If there’s one European cuisine that knows its way around every part of the pig, it’s Spanish.
The list goes on. After all, it was Andalucia, not Aberdeen or Amsterdam, which coined the phrase ‘you only part of a pig you can’t eat is its squeal’.
But this one is perhaps simplest of all, and a lifelong family favourite- pinchos morunos. The beauty of this- apart from ease and speed and flavour- is the distillation of centuries of Spanish history- religious and cultural and martial- in one delicious and evocative bite.
The quick version goes like this. Over years the Moors, namechecked in this recipe’s title invaded Spain from what is now Algeria and Morocco; and for centuries they ruled, bringing with them engineering and culture and advances previously unknown on the peninsula. That influence made itself irrevocably known in the architecture (see the Alcázar of Seville, or the Great Mosque of Córdoba) and the infrastructure (astronomy, irrigation, agriculture). They brought with them foods we think of as essentially Spanish now: where would we be without saffron and rice? It took centuries of the Reconquista to finally reclaim Spain for the Catholic kings- Granada fell in 1492- but this was in name only: the traces would never vanish, because after almost 800 years their still-palpable Islamic influences were tightly woven through Spanish life.
Of course, soon after the last vestiges of Moorish strength had been vanquished from Granada, came The Spanish Inquisition.
Which nobody expected.
And what better testament to this intertwining, this conjoining of cultures, than a dish using imported Moorish spices to flavour the meat forbidden to Muslims?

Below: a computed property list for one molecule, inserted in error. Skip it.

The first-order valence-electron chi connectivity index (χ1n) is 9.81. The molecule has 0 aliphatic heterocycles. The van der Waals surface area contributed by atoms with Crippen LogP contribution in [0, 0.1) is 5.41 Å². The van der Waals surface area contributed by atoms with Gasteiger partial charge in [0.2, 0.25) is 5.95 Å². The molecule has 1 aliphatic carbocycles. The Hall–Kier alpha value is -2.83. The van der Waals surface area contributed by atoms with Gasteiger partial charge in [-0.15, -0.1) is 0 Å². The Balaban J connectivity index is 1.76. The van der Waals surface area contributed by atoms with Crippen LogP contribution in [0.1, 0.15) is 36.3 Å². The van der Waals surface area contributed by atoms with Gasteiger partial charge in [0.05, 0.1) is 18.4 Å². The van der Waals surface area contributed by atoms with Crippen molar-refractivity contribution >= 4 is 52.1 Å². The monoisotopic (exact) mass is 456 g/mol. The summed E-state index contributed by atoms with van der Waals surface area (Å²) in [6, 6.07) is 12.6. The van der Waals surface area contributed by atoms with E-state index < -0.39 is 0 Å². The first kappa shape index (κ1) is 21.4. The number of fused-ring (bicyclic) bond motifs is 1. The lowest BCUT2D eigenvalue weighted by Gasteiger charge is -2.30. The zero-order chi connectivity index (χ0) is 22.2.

If you’ll pardon the pun- it’s history incarnate.
Now- as per my earlier post on croquetas- this is how we make them at home. As any good Liverpudlian will tell you, their mum’s unique Scouse recipe beats everyone else’s. It’s pretty much the same with pinchos: every family will have their own version. Some will add bay leaf, others red wine vinegar, others a handful of thyme leaves. This is the way my grandmother taught my mother.
1 pork tenderloin (you can use chicken, lamb or beef: but pork is more typical. Besides, it fits in with the historical slant better…)
1 clove garlic, minced
3/4 tsp ground cumin
1/2 tsp smoked paprika (pimentón- sweet, ‘dulce’ or hot, ‘picante’ is up to you))
1 tsp dried oregano
Olive oil- a hefty glug or three
Cut your tenderloin into bite-sized pieces.
Combine the marinade ingredients (everything else- this is not fussy, ornate cooking) in a bowl and marinate your pork pieces for a bare minimum of two hours, but the longer the better. Two days is not unheard-of; after all, you want the flavours to get to know each other.
Skewer (the pincho of the title) the pieces and grill under a fierce heat. Baste with leftover marinade if you are worried about the meat drying out.
These are a classic tapa and make a wonderful meal: for something so-good-it-shouldn’t-be-legal, barbecue them over woodsmoke.
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This blog is a very simple thing.
I won’t try to sell you any hand lotion, exercise programmes, coffee syrups or Patagonian nose flutes. You won’t find tips on dating, ‘wellness’ or yoga mats.
I write because I love it (and food, as indicated by my increasing girth). Greed happens to be my Deadly Sin of choice, but at least it is never shy of providing me with subject matter.
A simple thing, then: all you get is me wittering on semi-coherently about places I’ve eaten at; hence a ‘restaurant blog’ rather than a ‘food blog’, although there are a few recipes scattered throughout.
From mezze to Michelin ‘fine dining’ and all points in between.